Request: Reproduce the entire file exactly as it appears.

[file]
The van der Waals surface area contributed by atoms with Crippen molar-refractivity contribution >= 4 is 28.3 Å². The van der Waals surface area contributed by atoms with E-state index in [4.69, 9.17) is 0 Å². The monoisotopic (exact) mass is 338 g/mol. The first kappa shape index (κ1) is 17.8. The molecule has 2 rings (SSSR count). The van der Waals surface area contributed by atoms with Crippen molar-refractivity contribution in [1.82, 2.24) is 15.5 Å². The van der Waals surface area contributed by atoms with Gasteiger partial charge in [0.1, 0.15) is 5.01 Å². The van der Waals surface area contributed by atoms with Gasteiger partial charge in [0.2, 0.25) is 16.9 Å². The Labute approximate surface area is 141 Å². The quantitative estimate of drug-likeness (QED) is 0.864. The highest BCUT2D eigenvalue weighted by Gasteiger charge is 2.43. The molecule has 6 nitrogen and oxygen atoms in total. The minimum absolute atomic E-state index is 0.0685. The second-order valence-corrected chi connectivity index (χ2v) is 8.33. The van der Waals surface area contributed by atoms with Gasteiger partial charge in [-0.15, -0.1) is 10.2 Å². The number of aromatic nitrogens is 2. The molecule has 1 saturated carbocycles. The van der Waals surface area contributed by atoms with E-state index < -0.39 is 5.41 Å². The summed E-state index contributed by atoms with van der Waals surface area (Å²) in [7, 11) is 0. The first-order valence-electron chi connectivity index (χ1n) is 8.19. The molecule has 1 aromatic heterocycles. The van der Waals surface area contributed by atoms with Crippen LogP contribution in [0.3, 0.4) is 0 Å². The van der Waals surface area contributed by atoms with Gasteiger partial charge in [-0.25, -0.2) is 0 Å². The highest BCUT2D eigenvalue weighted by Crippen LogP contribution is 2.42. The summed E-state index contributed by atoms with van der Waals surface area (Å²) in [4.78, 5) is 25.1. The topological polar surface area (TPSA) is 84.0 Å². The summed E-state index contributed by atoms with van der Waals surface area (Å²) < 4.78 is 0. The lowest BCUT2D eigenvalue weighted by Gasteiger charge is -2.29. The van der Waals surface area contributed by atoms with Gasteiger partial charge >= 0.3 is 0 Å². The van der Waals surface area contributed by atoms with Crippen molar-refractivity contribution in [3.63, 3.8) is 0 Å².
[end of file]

The van der Waals surface area contributed by atoms with Crippen molar-refractivity contribution >= 4 is 28.3 Å². The van der Waals surface area contributed by atoms with E-state index in [4.69, 9.17) is 0 Å². The monoisotopic (exact) mass is 338 g/mol. The first kappa shape index (κ1) is 17.8. The molecule has 2 rings (SSSR count). The van der Waals surface area contributed by atoms with Crippen molar-refractivity contribution in [1.82, 2.24) is 15.5 Å². The van der Waals surface area contributed by atoms with Gasteiger partial charge in [0.1, 0.15) is 5.01 Å². The van der Waals surface area contributed by atoms with Gasteiger partial charge in [0.2, 0.25) is 16.9 Å². The Labute approximate surface area is 141 Å². The quantitative estimate of drug-likeness (QED) is 0.864. The highest BCUT2D eigenvalue weighted by Gasteiger charge is 2.43. The molecule has 6 nitrogen and oxygen atoms in total. The minimum absolute atomic E-state index is 0.0685. The second-order valence-corrected chi connectivity index (χ2v) is 8.33. The van der Waals surface area contributed by atoms with Gasteiger partial charge in [-0.15, -0.1) is 10.2 Å². The number of aromatic nitrogens is 2. The molecule has 1 saturated carbocycles. The van der Waals surface area contributed by atoms with E-state index < -0.39 is 5.41 Å². The summed E-state index contributed by atoms with van der Waals surface area (Å²) in [7, 11) is 0. The first-order valence-electron chi connectivity index (χ1n) is 8.19. The molecule has 1 aromatic heterocycles. The van der Waals surface area contributed by atoms with Crippen LogP contribution in [0.3, 0.4) is 0 Å². The van der Waals surface area contributed by atoms with Gasteiger partial charge in [-0.25, -0.2) is 0 Å². The highest BCUT2D eigenvalue weighted by Crippen LogP contribution is 2.42. The summed E-state index contributed by atoms with van der Waals surface area (Å²) in [4.78, 5) is 25.1. The topological polar surface area (TPSA) is 84.0 Å². The summed E-state index contributed by atoms with van der Waals surface area (Å²) < 4.78 is 0. The lowest BCUT2D eigenvalue weighted by Gasteiger charge is -2.29. The van der Waals surface area contributed by atoms with Gasteiger partial charge >= 0.3 is 0 Å². The van der Waals surface area contributed by atoms with Crippen molar-refractivity contribution in [3.63, 3.8) is 0 Å².